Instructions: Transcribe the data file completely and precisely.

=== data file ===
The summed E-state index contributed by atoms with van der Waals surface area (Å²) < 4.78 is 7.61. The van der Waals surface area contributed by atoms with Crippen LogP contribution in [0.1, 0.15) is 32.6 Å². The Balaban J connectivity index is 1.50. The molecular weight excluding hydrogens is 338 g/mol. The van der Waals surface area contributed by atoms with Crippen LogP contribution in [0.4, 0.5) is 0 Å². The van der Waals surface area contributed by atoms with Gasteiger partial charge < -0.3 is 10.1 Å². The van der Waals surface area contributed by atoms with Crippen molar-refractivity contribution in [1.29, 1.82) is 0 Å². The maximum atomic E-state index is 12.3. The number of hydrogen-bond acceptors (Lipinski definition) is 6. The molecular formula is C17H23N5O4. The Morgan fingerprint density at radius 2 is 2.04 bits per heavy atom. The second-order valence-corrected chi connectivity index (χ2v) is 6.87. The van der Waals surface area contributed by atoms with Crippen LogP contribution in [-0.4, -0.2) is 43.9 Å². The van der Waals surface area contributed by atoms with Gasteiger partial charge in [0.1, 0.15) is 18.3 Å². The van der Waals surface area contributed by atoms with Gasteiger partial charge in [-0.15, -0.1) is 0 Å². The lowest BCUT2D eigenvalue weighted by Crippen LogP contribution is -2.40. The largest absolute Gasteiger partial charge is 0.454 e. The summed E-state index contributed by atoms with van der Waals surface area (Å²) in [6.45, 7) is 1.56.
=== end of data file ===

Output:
The summed E-state index contributed by atoms with van der Waals surface area (Å²) < 4.78 is 7.61. The van der Waals surface area contributed by atoms with Crippen LogP contribution in [0.1, 0.15) is 32.6 Å². The Balaban J connectivity index is 1.50. The molecular weight excluding hydrogens is 338 g/mol. The van der Waals surface area contributed by atoms with Crippen LogP contribution in [0.4, 0.5) is 0 Å². The van der Waals surface area contributed by atoms with Gasteiger partial charge < -0.3 is 10.1 Å². The van der Waals surface area contributed by atoms with Crippen molar-refractivity contribution in [1.29, 1.82) is 0 Å². The maximum atomic E-state index is 12.3. The number of hydrogen-bond acceptors (Lipinski definition) is 6. The molecular formula is C17H23N5O4. The Morgan fingerprint density at radius 2 is 2.04 bits per heavy atom. The second-order valence-corrected chi connectivity index (χ2v) is 6.87. The van der Waals surface area contributed by atoms with Crippen LogP contribution in [-0.4, -0.2) is 43.9 Å². The van der Waals surface area contributed by atoms with Gasteiger partial charge in [0.1, 0.15) is 18.3 Å². The van der Waals surface area contributed by atoms with Gasteiger partial charge in [-0.15, -0.1) is 0 Å². The lowest BCUT2D eigenvalue weighted by Crippen LogP contribution is -2.40. The largest absolute Gasteiger partial charge is 0.454 e. The summed E-state index contributed by atoms with van der Waals surface area (Å²) in [6.45, 7) is 1.56.